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  44. magnut

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    My stance on Edberg is correct in every concievable way and this cannot be questioned. But you must understand that I am also extremely bias in every concievable way due to the fact that I look at him as the closest we have ever been to total perfection both on and off the court in the sport of tennis.

    Laver was a decent enough player though. I will give people that.
     
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  45. charliefedererer

    charliefedererer Legend

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    I just wanted to make a case of moving Mats Wilander up at least a few notches in your list.

    He won seven slam titles, and his main weapon was his movement. Sure, he had good strokes, but not weapons that stuck out then or now. He just seemed to glide around the court, seemingly with great anticipation and often just seemed to be there without seeming to sweat. In this regard, his movement was a lot like Fed.
     
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  46. BTURNER

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    Never really thought about it before, but he did seem to end up in the right spot, balanced and ready. Maybe he teleported but footwork is a possible explanation.
     
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  47. Wilander Fan

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    Wilander deserves more recognition for footwork. He won his titles with his movement and balance. He was also underrated at the net where he also moved very well.
     
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  48. magnut

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    Wilander did everything well. Smartest tennis player of all time. He is also the GOAT for commentary IMO. Mats is also the most overlooked player in the open era.
     
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  49. SusanDK

    SusanDK Semi-Pro

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    I don't think that's true. Federer's idols were Becker and Edberg.
     
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  50. SusanDK

    SusanDK Semi-Pro

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    I just do not see Edberg's oft-criticised forehand being a result of poor footwork. And has been pointed out often, his forehand wasn't as bad as everyone makes it out to be. It is his weakest shot, and it is his least aesthetic shot. And when comparing to his backhand, volleys, outstanding athleticism, graceful movement and precision footwork, of course the forehand is targeted because it is his weakest shot. But I'll bet there are many - even ATP pros - who would take his forehand!


    Time zone differences, my friend. :) By the time you responded I was offline and asleep.

    Also, just wanted to add that *personally* I would put Edberg even higher because - of the players I've watched most over the years, I consider Edberg, Connors and Borg to have had the best footwork I've seen. However, acknowledging that I have not watched much of Rosewall, Tilden, Nastase and even Laver (who I've seen a bit but nowhere near as much as many others), I didn't even try to challenge you on those.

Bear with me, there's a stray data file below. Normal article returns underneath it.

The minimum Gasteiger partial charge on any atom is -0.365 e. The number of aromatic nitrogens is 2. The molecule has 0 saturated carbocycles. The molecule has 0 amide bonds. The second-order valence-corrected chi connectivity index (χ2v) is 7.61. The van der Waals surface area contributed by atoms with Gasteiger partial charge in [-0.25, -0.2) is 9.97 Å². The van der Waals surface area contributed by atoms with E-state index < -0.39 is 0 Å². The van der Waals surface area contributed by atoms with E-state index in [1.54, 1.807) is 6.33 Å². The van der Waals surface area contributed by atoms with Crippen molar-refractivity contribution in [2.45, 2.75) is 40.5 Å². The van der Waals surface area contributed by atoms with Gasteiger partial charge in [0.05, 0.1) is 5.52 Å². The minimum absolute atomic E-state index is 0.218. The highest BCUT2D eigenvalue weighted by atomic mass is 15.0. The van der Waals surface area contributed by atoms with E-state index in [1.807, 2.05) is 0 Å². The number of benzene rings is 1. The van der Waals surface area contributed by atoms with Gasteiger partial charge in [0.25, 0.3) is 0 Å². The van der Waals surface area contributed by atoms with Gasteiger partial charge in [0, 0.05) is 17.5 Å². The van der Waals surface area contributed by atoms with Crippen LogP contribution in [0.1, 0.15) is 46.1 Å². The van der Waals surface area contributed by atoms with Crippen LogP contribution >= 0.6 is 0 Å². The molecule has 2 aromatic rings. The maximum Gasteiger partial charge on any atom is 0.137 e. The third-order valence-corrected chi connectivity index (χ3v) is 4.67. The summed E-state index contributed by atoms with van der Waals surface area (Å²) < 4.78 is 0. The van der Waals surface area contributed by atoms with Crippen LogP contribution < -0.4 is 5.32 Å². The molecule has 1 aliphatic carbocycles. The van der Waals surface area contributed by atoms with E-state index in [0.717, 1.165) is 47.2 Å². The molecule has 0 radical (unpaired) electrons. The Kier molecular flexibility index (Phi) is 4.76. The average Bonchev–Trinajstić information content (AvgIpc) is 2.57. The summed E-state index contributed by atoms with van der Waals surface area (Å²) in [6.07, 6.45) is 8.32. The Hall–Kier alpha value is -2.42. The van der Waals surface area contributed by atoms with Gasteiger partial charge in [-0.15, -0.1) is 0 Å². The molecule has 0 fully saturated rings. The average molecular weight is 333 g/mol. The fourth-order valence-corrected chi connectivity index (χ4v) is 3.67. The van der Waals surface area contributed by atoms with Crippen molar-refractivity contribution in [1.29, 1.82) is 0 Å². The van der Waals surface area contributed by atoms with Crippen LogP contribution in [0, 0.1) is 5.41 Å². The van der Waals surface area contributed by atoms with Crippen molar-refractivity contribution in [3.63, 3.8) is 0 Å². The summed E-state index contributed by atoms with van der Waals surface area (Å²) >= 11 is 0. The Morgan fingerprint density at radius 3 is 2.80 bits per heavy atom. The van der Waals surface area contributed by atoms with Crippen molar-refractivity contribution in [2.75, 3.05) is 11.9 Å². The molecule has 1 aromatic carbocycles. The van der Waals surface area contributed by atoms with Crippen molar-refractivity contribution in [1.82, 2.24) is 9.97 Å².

Also, I'm a bit mixed on Mecir compared to Edberg. I agree his movement around the court was uncanny and he seemed to float into position effortlessly and return balls that looked like clean winners. Personally if it were my private list, I'd rank Edberg higher due to his footwork technique, but I don't feel as if I can adequately justify ranking him higher in this forum because I know much of this is subjective and I fully understand Mecir being ranked where he is by others (I can agree to disagree).

    But I feel quite strongly that Edberg's footwork trumps Chang and I also mentioned I thought it was better than Nadal, who I acknowledge has raw speed and is amazing moving around the court. But he doesn't move effortlessly as did Edberg and is not near as precise nor graceful in his footwork.

    So I didn't come here just saying, move Edberg higher, with no thoughtful justification, although I am not as eloquent as many of you in describing technique in technical terms.

    But again, I just don't see any part of Edberg's 'weak' forehand being specifically an error in footwork that justifies pushing his ranking down below Chang and Nadal. I'll try to find something on youtube but, of course, one could spend hours looking through Edberg clips (not that that's a bad way to spend idle time, but I don't have much time right now).

    While not a forehand example except for the first low volley (which is quite incredible at shoe top level), I really liked this very short clip as an example of Edberg's anticipation and footwork:

    http://www.youtube.com/watch?v=phNjmgEZT5Q&feature=related

    Edited to add this additional short clip: http://www.youtube.com/watch?v=Rf2LnHcUo58&feature=related

    Now how about you providing an example of Chang that convinces me his footwork is better than Edberg's? Your statement that "Chang's set up was nearly immaculate on every shot" is quite strong, but give us some evidence as well, just as you challenged us to "make the case" about Edberg :wink:

    Cheers.
     
    Last edited: Sep 9, 2011